JOEL Pavelski, 27, is not the first person who has lied to his boss to scam some time off work.
But inventing a friend’s funeral, when in fact he was building a tree house, then blogging and tweeting about it to be sure everyone at the office noticed? That feels new.
Such was a recent management challenge at Mic, a New York website that is vying to become a leading news source created by and for millennials.

Its recent headlines include “Don’t Ban Muslims, Ban Hoverboards” and “When Men Draw Vaginas”.
Chris Altchek, Mic’s 28-year-old chief executive, says: “There’s 80 million millennials; we focus on the 40 (who) went to college.”
But he is still working out how to manage many of the traits associated with his fellow millennials such as a sense of entitlement, a tendency to overshare on social media and frankness verging on insubordination.
Mic’s staff of 106 looks a lot like its target demographic: trim 20-somethings, with beards on the men and cute outfits on the women, who end every sentence with an exclamation mark and use the word “literally” a lot.
Their crowded newsroom on Hudson Street has an aggressively playful vibe, like a middle-school fraternity house. Some ride hoverboards into the kitchen for the free snacks. Others wield Nerf dart guns or use a megaphone for ad hoc announcements. Dino, a white Maltese terrier owned by the lead designer, snuffles between desks.
Altchek is proud of the freewheeling office culture. “It helps us to have everyone speak out and best ideas rise to the top,” he said. “What that can feel like or sound like is rudeness. But I’d rather have a lot of people speaking their minds than a very controlled environment.”

But running an office made up exclusively of millennials, it turns out, is not without its challenges. His philosophy was tested when Pavelski, Mic’s director of programming, requested a week off, ostensibly to attend a wake in home town in Wisconsin. “I went to talk to Joel and said, ‘So sorry about your loss, take as much time as you need,’” says Altchek.
Then, several days later, he noticed Pavelski tweet a link to Medium, a popular blog for cathartic, personal essays. In a post titled, How to Lose Your Mind and Build a Tree house, Pavelski wrote about feeling burnt out at work and wanting to rebuild a childhood tree house as therapy. The first line read, “I said that I was leaving town for a funeral, but I lied.”
“I was sort of taken aback,” Althchek said. “It’s not acceptable to be lied to.”
In a disciplinary meeting the next day, Pavelski’s supervisor acknowledged that he had been working gruelling hours, so he was given another chance.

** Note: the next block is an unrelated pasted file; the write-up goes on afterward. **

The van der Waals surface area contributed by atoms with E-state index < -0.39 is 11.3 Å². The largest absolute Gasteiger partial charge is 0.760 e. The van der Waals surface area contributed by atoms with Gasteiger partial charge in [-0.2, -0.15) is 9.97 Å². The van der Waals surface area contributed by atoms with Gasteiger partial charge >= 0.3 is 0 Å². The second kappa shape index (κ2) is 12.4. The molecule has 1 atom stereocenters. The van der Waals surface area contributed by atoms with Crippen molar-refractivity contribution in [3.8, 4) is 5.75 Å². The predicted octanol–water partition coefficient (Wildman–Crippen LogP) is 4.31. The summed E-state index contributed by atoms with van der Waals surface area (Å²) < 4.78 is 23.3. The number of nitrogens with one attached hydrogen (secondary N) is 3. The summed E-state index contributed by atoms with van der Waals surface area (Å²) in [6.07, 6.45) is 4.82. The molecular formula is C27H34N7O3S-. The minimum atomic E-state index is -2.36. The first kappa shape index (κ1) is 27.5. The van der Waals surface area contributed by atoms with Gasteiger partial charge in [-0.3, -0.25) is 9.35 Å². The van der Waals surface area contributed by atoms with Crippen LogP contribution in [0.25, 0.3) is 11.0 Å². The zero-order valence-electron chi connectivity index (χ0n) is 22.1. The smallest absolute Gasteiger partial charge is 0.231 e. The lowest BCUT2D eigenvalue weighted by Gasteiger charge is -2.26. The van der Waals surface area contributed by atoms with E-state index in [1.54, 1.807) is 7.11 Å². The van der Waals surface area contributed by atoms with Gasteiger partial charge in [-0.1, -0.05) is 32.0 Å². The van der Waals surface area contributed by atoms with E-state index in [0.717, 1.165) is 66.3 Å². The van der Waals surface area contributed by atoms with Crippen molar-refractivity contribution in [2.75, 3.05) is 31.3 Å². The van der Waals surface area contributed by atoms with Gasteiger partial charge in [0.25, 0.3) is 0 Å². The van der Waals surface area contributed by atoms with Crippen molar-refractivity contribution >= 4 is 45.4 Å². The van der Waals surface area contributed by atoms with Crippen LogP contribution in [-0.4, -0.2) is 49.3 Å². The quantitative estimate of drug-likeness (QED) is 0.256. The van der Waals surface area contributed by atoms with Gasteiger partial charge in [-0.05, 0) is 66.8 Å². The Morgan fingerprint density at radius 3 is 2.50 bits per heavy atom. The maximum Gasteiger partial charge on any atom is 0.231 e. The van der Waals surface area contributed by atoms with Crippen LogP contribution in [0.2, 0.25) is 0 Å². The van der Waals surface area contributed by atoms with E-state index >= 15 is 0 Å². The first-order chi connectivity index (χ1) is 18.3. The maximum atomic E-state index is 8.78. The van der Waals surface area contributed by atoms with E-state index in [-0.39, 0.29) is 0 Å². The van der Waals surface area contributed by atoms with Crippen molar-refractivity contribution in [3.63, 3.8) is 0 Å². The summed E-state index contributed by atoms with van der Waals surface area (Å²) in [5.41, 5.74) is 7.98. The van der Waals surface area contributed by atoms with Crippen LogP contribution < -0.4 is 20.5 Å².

Still, Altchek wanted to send a message. “Our feedback to him was, ‘This is not a three-strike policy, it’s a two-strike policy,’” he said.
Pavelski is still on his first strike. But even in an office that is tolerant of youthful boundary pushing, some millennial behaviour can cross the line.
Altchek recalled a companywide meeting last year that coincided with Yom Kippur and Eid al-Adha. An Anglo-Pakistani employee asked why management had announced a flexible time off policy for the Jewish holiday, but not for its Muslim counterpart.
“So I told her, ‘Great point, being inclusive and respectful of all religious affiliations is incredibly important to Mic,’” Altchek remembers.
Afterwards, in front of a smaller group, he was approached by a younger, entry-level employee who said that there were two words missing from his reply. “I was a bit confused and said, ‘Okay, what were those?’” he says. “And she said: ‘I’m sorry. I didn’t hear an apology.’”

Altchek did not think such a comment belonged in a workplace, especially his.
“I was a little taken aback by the tone, but I told her I would address it and make sure the person who asked the question wasn’t offended by the answer,” he said. “You have to control your temper. It was in front of a bunch of people, which was probably better, because I was forced to be calm.”
The employee is no longer with the company. Altchek says that she was let go for “performance-related issues”.
A sense of entitlement is not the only stereotype attached to millennials in the workplace.
“Entitled, lazy, narcissistic and addicted to social media,” according to CNBC. “They don’t need trophies but they want reinforcement,” Forbes wrote. “Many millennials want to make the world a better place, and the future of work lies in inspiring them,” Fast Company has proclaimed.
Older managers confused by why millennials like to Snapchat with co-workers, or do not want to pay their dues with grunt work, had better get used to it.

Last year, millennials edged out Generation X as the largest share of the labour force, according to the Pew Research Center. What’s more is that millennials have also surpassed baby boomers.
Joan Kuhl, 36, who founded Why Millennials Matter, a consulting firm that advises employers like Goldman Sachs on hiring and retaining recent college graduates, says that what is needed is more familiarity.
“We tend to publicise these outrageous acts of defiance versus emphasising the majority that I run into and work with, who are very mission-focused and value-based,” she says.
She educates her clients on the quirks of millennials and why a 21-year-old sees nothing wrong with oversharing.
Millennials are pushed to create a “strong personal brand” to land a job, says Kuhl. So, asking them to tone it down once they are employed sends “a lot of mixed messages”.

This article first appeared in the New York Times.

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